Is instant ever better?

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As we move closer to a future where instant gratification is expected and waiting is perceived as a waste, the word ‘instant’ should have positive connotations. However, everything we currently associate with the word; coffee, noodles and tea, all conjure images of student digs and a low-quality product. Is the tide turning on the instant prefix? Is it going under a pseudonym? And is instant ever better?

 

How instant came to its reputation

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Instant noodles are the ultimate convenience food - cheap, easily stored and most importantly, quick; they are a life line to students who are poor with no cooking skills, or professionals with little time to commit to cooking. They also come under heavy censure, with high levels of sodium and the ever ominous threat of MSG, this is accompanied with a stereotype of laziness that can be off-putting.

Instant coffee was a maverick at bringing coffee to the masses, what was once a luxury item was aided by freeze drying and vacuum packing became a staple in every kitchen and made its way into the rations of North American soldiers in WWII. However with the second wave of coffee rode Starbucks, offering fresh speciality coffee and condemning instant coffee to the realms of amateurs.

Porridge was another product to get the instant treatment, this filling breakfast leaves behind sticky pans and leaves people sweating over the stove in their time pushed mornings, cue the porridge pots phenomenon. While on the surface these just-add-water miracles are the answer to all breakfast woes, the reality is that there is a lot more than rolled oats in each packet. What should be a delicious and easy breakfast is actually packed full of sugar on par to a pop tart!

In short, if something is quick and cheap, it is almost guaranteed to be a poor product. Convenience is the death of quality and thus there is the assumption that instant is inferior.

 

What are the current innovations?

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Technology has come a long way since but this may not always guarantee a palatable product. The No More Tea Bags sprayable tea technology was met with disgust in the UK, which claimed the product was not tasty, nor that much quicker considering it still required a boiled kettle.

Not all is negative however, Sudden Coffee has taken another look at instant coffee and come up with a viable alternative. Not only does the product start with the highest quality beans, it is then processed with a completely new method and freeze dried in small batches as opposed to the industrial scale of other instant coffee. This produces an instant coffee that has a completely different character to the other choices on the market.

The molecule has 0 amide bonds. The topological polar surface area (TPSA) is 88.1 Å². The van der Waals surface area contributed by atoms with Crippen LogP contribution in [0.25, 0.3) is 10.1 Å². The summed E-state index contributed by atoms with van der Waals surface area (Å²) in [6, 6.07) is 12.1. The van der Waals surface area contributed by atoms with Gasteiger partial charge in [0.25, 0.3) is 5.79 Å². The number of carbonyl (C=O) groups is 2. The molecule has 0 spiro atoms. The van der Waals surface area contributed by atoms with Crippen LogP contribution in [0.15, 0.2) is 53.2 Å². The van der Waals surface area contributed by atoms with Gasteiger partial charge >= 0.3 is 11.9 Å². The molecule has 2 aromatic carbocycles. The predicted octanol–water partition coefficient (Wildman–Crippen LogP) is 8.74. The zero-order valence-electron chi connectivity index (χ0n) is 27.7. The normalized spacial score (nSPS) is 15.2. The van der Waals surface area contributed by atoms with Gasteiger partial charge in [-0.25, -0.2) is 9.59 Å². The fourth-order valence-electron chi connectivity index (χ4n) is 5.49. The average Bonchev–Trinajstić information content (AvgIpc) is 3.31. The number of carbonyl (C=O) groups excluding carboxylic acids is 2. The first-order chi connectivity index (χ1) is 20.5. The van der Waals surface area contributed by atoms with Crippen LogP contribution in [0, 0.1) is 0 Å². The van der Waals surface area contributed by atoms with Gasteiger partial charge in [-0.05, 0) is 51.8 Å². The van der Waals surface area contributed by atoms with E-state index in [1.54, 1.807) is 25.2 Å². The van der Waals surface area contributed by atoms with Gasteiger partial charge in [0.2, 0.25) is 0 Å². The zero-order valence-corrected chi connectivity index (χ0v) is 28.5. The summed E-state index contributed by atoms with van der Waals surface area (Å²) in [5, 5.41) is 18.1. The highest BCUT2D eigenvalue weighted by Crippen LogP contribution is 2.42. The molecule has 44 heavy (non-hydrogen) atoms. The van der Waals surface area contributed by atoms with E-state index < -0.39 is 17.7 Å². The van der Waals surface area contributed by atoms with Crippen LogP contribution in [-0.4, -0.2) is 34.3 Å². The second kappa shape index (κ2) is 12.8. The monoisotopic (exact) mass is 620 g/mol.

Pre-made cocktail syrups have long been the saviours of busy bars without the access to fresh ingredients, but previously they have been overly sweet, brightly coloured and without an individual fruit flavour profile. Blossoms has created a range of beautifully British syrups with flavours like sloe and elderflower that have consistently won awards since 2012 and show a more craft approach to convenience.

Quoats is a combination of quinoa and oats and does exactly what it suggests. This healthy and convenient breakfast has no added sugar and with two different grains it is a high source of protein. Taking an alternative to the overly sweet choices to the market means Quoats stands apart for more than its unusual name and proves that fast food does not have to be bad for you.

 

What is the future?

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Though instant products are having a major image re-haul at the moment, they are not ready to contend with the market staples. Local coffee chains will not shut down because of innovations in instant coffee, however there are people dedicated to improving our convenience products from a health and taste standpoint, the main area they are lacking.

In the next couple of years I expect to see some major developments in the sector that will cater to those looking for a healthier and more quality conscious product. The long life span should not come at the cost of flavour.

Image Credit:Drew CoffmanPiotr Miazga